Thursday 27 October 2016

Data shows industrial production downturn

Industrial production fell in May compared with the same period last year, data shows.

Production for manufacturing industries was 7.8pc lower in May compared with April, but also 4.4pc down on May of last year, according to data from the Central Statistics Office.

This was the first annual decline of the year.

Alan McQuaid of Merrion Stockbrokers struck an upbeat tone, however. He said a strong performance for the sector was expected this year as a whole.

"After a sluggish start to the year, we expect the global economy to pick up speed in the coming months.

"Demand for Irish goods in general should increase as a result, with currency developments - particularly in relation to the dollar and pound - a huge plus," Mr McQuaid said.


"Ireland is better placed than most to take advantage of an upturn in the world economy, with the manufacturing purchasing managers' index in expansionary territory for more than two years running up to June."

The CSO data showed that the so-called modern sector - which is made up of a number of high technology and chemical companies - showed a monthly decrease in production for May of 12.2pc and was down 13.2pc compared with the same period last year. There was a monthly increase of 0.6pc in the more employment-intensive 'traditional' sector, and was up 10.6pc on the year.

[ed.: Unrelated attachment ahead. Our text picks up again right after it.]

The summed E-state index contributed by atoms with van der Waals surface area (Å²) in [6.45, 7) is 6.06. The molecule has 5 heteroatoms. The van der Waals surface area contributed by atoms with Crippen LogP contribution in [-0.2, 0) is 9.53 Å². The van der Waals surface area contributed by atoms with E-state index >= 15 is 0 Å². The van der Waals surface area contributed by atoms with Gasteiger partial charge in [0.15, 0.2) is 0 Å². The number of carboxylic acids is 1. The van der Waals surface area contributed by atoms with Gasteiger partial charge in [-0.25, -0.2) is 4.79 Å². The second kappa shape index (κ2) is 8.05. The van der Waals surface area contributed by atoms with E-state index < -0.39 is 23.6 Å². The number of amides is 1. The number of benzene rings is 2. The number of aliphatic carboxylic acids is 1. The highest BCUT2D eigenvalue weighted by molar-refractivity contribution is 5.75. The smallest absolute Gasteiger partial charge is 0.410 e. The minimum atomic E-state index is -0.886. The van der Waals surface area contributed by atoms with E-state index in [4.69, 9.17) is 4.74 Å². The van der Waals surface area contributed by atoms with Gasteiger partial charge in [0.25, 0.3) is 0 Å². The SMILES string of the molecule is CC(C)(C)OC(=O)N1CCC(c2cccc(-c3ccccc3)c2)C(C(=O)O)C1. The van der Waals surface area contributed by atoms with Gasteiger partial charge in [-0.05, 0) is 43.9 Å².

"Following last year's impressive increase of just over 24pc, a further strong showing in Irish manufacturing output is forecast for this year," Mr McQuaid added.

"We expect another robust double-digit increase, which at this stage now looks like being in the 15-20pc range."

Separate data last week showed that manufacturing growth in Ireland eased to its slowest last month in more than 18 months.

The softness appears to be coming from domestic clients, as export orders continued to rise strongly, slowing just fractionally over the previous month.

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